I receive many bee-themed gifts, all of which are delightful. One of my favourites were these model railroad layout beekeepers my older sister gave me. I had a sudden urge to do something with them one night and switched off the TV/internet and put a vinyl on the turntable. I went to the kitchen and made some good old fashioned play dough from flour, salt, a little bit of oil, and water. While the dough was still wet, I coloured it in with a couple different shades of green markers, and stuck in the beekeepers and a bunch of other stuff from around my house. I like how the bees are bigger in proportion to the beekeepers, because they really, truly are.
Once you get to know honey bees as I have, you’ll find an extra-special spot for them deep in your psyche. Interest and passion for honey bees likely comes from the primitive vestiges of our heart-brain, where a human knows that making friends with this insect actually ensures survival. The honey bee can provide a human with surplus honey that serves as both food and medication, beeswax for light and fuel, and highly proteinaceous larvae and pollen for eating (which I have tried – not bad!).
I fell under their spell many years ago, and make a point of always having a hive or two (or 30) of my own. There is something highly rewarding about good beekeeping, but the feelings are hard to narrow down into a few words. One of the recurring feelings I get is that of acceptance…that the bees are accepting me; I am not an intruder, but an admiring servant. Another feeling is that if you learn how to listen to the bees, you will be able to hear when they are sick, angry, happy, or in need of a new queen. Sounds crazy! I guess it kinda is…especially considering that any of this needs to be experienced first hand, as opposed to being written about.
On a sunny day in March of last winter, I went and checked up on them. I have this ritualistic thing that I do when it’s relatively warm out and the bees start flying around…and this time I filmed it.
I’m not an advocate for just one kind of bee or animal. I speak loudly when it comes to protecting all species of pollinators, their habitat, and the flowers that bear the fruit and vegetables WE ALL need to live.
In short, anything that flowers will have a pollinator to appease. Why else would a plant invest so much energy into forming a flower and making nectar (which is costly for a plant) if it weren’t to attract a pollinator? The plant does this because it needs to have SEX, and considers a honey bee to be its little hairy cupid, seeing how it can’t get up and take another flower out on a date. The act of pollination is to pass along pollen (plant-sperm) from one flower’s stamen (penis) to another flower’s stigma (vagina). The pollen germinates down the flower’s style (uterus) where the ovaries are located. This act of actual fertilization results in an embryo, or a baby, which is the fruit or vegetable that contains the SEED for the next generation. full pollination description here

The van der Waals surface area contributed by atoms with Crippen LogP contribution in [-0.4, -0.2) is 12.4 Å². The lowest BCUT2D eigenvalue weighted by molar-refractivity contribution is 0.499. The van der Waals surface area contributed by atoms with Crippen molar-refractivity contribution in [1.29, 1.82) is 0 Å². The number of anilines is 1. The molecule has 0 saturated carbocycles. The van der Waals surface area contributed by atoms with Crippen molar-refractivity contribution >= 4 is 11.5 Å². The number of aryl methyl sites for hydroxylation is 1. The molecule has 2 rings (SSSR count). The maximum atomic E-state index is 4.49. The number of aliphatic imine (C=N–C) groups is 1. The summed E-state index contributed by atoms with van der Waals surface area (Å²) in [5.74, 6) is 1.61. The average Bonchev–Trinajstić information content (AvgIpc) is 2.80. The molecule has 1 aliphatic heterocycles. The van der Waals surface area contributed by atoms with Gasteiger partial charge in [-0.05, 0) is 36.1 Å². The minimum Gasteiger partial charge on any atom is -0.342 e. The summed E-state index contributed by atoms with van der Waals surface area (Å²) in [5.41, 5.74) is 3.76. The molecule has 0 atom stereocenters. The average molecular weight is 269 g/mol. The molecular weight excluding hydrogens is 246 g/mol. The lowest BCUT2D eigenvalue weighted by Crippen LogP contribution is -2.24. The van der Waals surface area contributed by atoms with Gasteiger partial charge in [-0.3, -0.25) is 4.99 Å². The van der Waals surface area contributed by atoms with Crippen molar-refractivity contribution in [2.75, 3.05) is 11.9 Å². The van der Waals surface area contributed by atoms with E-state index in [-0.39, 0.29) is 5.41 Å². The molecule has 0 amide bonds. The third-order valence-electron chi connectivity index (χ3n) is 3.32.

Drawn in by colours (even ultraviolet), odours, and the nectar reward, a bee lands on a flower to feed on the nectar, and the flower uses this opportunity to cover it in pollen. You see, plants are actually USING bees to do their sexy bidding, and have devised countless clever ways to draw in pollinators so that they can dust, coat, and even paste their plant-spunk all over them.
Trees do it. Coffee plants do it. Even educated orchids do it. The wild orchid of Israel has, over many eons, evolved the ability to LOOK and SMELL like a female long-horned bee. As a result, this orchid attracts male long-horned bees as its pollinator, and deceives these horny little devils into thinking they’re actually getting lucky. While the bee is distracted in his frantic attempt to get it on, the orchid deposits its pollinia on the bee’s body. The male tires and leaves, but soon tries to hump another “female”, and consequently pollinates the orchid.
Think about it. A PLANT evolved to LOOK and SMELL like a bee. Tricksy, ain’t it?!!
The video is rather fascinating: